A Review of Gary’s Sarnoff’s “Team of Destiny”

Gary Sarnoff remains faithful to the baseball, and opens up much more.

Imagine, I guess, that Xander Bogaerts became the Padres manager. Imagine that Rich Hill announced that the 2024 season would be his last, and then won 23 games, throwing 277 innings. Imagine that Jarren Duran led the league with 129 RBIs on his way to a World Series championship.

These are the sort of things that were possible in 1924, when the Washington Senators, who now ply their trade in Minnesota as the Twins, last won the World Series. 27-year-old Bucky Harris, a second baseman and trade candidate before the season started, served as player-manager, the youngest in the majors. An aging Walter Johnson, who had been an ace for countless losing Senators teams, summoned up a 23-7 season, a 2.72 ERA, and 158 strikeouts on the way to his second MVP award; his first had been 11 years earlier. And Goose Goslin, the future Hall-of-Famer who had been a good hitter for two years, took an astronomical step forward, slashing .344/.421/.516 with 12 home runs and 129 RBIs.

These things, 100 years later, feel like impossibilities of baseball history—quaint historical accomplishments now foreclosed by specialization, professionalization, and the growth of major league baseball into Major League Baseball. Consequently, reading about the 1924 Washington Senators feels like hearing accounts of, say, Babe Ruth’s diet. If those stories were true, then the window has long closed on their viability as an athletic strategy.

This presents a problem for a historian: in writing a history of the Senators, as Gary Sarnoff has done, one could easily fall into the trap of repeating folksy anecdote after folksy anecdote. Remember how things used to be? But Sarnoff’s book, out today and titled Team of Destiny: Walter Johnson, Clark Griffith, Bucky Harris and the 1924 Washington Senators, remains firmly on this side of myth and mysticism. Yes, there are entertaining stories; one of the best involves a genius-level, way-over-the-line practical joke played on the pitcher Al Schacht during Spring Training. But the majority of Sarnoff’s book is spent on careful descriptions of games, in meticulous analysis of sportswriting from the era, and on building out historical context.

We learn, for example, what an oddity Bucky Harris’ appointment to the player-manager role was, even at the time. Harris was 27, a good player but not a great one. He fully expected to be traded to the Yankees, who were in need of a second baseman, as the season started. When he received a telegram from the Senators owner, Clark Griffith, reading only “Congratulations,” Harris “began to think about packing and heading to the Yankees spring training camp in New Orleans” (11). But soon he was reading a letter from Griffith, who was offering him the managing job. Harris tried to call Griffith, but a faulty connection meant that Griffith couldn’t hear him loudly accepting the job. Instead, he ran down to a telegram office:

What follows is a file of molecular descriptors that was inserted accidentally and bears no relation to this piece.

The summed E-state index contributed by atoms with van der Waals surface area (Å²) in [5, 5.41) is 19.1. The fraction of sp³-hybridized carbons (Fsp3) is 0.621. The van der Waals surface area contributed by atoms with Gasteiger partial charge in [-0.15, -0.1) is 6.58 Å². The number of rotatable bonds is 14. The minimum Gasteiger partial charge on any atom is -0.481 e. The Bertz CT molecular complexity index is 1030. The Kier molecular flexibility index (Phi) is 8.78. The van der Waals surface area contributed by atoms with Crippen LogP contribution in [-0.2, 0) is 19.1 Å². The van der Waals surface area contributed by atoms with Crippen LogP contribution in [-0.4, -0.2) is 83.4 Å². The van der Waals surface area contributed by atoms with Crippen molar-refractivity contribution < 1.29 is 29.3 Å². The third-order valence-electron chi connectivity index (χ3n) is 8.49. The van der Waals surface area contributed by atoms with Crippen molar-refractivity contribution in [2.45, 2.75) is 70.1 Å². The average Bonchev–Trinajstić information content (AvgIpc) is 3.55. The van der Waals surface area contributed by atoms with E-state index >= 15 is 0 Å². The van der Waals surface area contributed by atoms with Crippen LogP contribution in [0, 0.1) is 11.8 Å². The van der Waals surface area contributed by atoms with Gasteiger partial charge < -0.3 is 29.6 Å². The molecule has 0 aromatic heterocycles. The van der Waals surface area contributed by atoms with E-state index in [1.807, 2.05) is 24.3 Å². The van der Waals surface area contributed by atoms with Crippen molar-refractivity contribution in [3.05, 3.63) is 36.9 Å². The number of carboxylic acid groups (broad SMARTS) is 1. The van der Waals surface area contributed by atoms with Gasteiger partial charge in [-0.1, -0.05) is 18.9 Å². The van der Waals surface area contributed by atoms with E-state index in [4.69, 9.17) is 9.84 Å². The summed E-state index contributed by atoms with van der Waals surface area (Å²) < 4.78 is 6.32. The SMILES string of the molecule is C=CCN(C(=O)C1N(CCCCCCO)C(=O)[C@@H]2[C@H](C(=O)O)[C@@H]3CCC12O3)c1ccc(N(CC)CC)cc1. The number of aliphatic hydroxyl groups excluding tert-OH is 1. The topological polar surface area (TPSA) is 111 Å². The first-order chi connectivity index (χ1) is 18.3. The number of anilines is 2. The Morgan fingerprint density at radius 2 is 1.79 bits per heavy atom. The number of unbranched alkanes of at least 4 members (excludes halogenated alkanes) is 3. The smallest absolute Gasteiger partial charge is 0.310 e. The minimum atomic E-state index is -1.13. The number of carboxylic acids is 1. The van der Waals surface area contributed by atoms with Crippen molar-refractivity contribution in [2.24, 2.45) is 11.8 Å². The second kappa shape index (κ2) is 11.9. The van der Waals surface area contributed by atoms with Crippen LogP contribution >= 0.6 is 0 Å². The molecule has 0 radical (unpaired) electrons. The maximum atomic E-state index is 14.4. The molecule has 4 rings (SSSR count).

“Send this telegram right away and repeat it every hour for the next four hours,” he instructed the clerk while handing over a twenty-dollar bill. He then wrote his message on the telegram: I’ll take that job and win Washington’s first American League pennant (11).

It’s in moments like this where Sarnoff’s book is so valuable. It’s easy to think of baseball in the 1920s as a vaudeville act, full of now-indecipherable slang relayed in funny voices. But Sarnoff can convey something else about these players: their humanity. Bucky Harris had no agent. There were few negotiations about his contract. He simply got a letter, and was frantic to accept the offer it contained. (Harris was the highest-paid Senator that year, making $9,000.)

Money is a subject of the book, too, if only because Sarnoff’s subject—baseball in the early 20s—was at such a strange intersection between American pastime and American business. The 1919 Black Sox scandal, as Sarnoff notes, was still fresh in the minds of players and fans, and baseball’s first commissioner, Kennesaw Mountain-Landis, had been hired to try to effect some legitimacy and regulation. Joe Judge, the Senators first baseman in 1924, had heard from a fan in 1919 that the 1919 World Series would be fixed; but neither he nor his friend, Dodgers pitcher Rube Marquard, could believe it. Clark Griffith, the Senators owner, didn’t believe it either, when they told him. “You’re crazy, Joe,” Marquard told Judge. “There’s no way to fix a ballgame” (51). But there had been a way in 1919, and even five years later, Shoeless Joe Jackson was still suing the White Sox for back pay.